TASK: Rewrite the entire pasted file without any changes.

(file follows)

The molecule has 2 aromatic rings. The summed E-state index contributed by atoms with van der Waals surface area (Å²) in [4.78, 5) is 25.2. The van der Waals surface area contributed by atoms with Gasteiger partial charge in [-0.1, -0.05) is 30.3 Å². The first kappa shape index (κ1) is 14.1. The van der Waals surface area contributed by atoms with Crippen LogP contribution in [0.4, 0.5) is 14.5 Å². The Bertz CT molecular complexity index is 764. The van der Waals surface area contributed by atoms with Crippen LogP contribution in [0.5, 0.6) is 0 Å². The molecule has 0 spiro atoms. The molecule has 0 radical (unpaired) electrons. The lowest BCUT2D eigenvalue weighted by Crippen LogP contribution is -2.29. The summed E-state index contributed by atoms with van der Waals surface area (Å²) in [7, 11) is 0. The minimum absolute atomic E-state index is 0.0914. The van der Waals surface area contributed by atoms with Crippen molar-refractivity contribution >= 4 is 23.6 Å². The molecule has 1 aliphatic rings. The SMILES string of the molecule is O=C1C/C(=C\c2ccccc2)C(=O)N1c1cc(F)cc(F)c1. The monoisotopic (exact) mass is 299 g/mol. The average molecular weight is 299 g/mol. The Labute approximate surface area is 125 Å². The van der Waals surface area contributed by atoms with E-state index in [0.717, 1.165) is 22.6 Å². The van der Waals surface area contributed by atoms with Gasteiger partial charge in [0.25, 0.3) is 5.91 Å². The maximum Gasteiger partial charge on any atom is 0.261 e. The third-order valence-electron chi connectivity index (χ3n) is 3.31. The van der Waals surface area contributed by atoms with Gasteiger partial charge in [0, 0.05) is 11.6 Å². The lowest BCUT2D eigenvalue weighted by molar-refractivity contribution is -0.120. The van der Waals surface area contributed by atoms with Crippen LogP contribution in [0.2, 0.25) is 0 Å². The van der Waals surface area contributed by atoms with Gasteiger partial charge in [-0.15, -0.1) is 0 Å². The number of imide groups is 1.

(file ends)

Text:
The molecule has 2 aromatic rings. The summed E-state index contributed by atoms with van der Waals surface area (Å²) in [4.78, 5) is 25.2. The van der Waals surface area contributed by atoms with Gasteiger partial charge in [-0.1, -0.05) is 30.3 Å². The first kappa shape index (κ1) is 14.1. The van der Waals surface area contributed by atoms with Crippen LogP contribution in [0.4, 0.5) is 14.5 Å². The Bertz CT molecular complexity index is 764. The van der Waals surface area contributed by atoms with Crippen LogP contribution in [0.5, 0.6) is 0 Å². The molecule has 0 spiro atoms. The molecule has 0 radical (unpaired) electrons. The lowest BCUT2D eigenvalue weighted by Crippen LogP contribution is -2.29. The summed E-state index contributed by atoms with van der Waals surface area (Å²) in [7, 11) is 0. The minimum absolute atomic E-state index is 0.0914. The van der Waals surface area contributed by atoms with Crippen molar-refractivity contribution >= 4 is 23.6 Å². The molecule has 1 aliphatic rings. The SMILES string of the molecule is O=C1C/C(=C\c2ccccc2)C(=O)N1c1cc(F)cc(F)c1. The monoisotopic (exact) mass is 299 g/mol. The average molecular weight is 299 g/mol. The Labute approximate surface area is 125 Å². The van der Waals surface area contributed by atoms with E-state index in [0.717, 1.165) is 22.6 Å². The van der Waals surface area contributed by atoms with Gasteiger partial charge in [0.25, 0.3) is 5.91 Å². The maximum Gasteiger partial charge on any atom is 0.261 e. The third-order valence-electron chi connectivity index (χ3n) is 3.31. The van der Waals surface area contributed by atoms with Gasteiger partial charge in [0, 0.05) is 11.6 Å². The lowest BCUT2D eigenvalue weighted by molar-refractivity contribution is -0.120. The van der Waals surface area contributed by atoms with Crippen LogP contribution in [0.2, 0.25) is 0 Å². The van der Waals surface area contributed by atoms with Gasteiger partial charge in [-0.15, -0.1) is 0 Å². The number of imide groups is 1.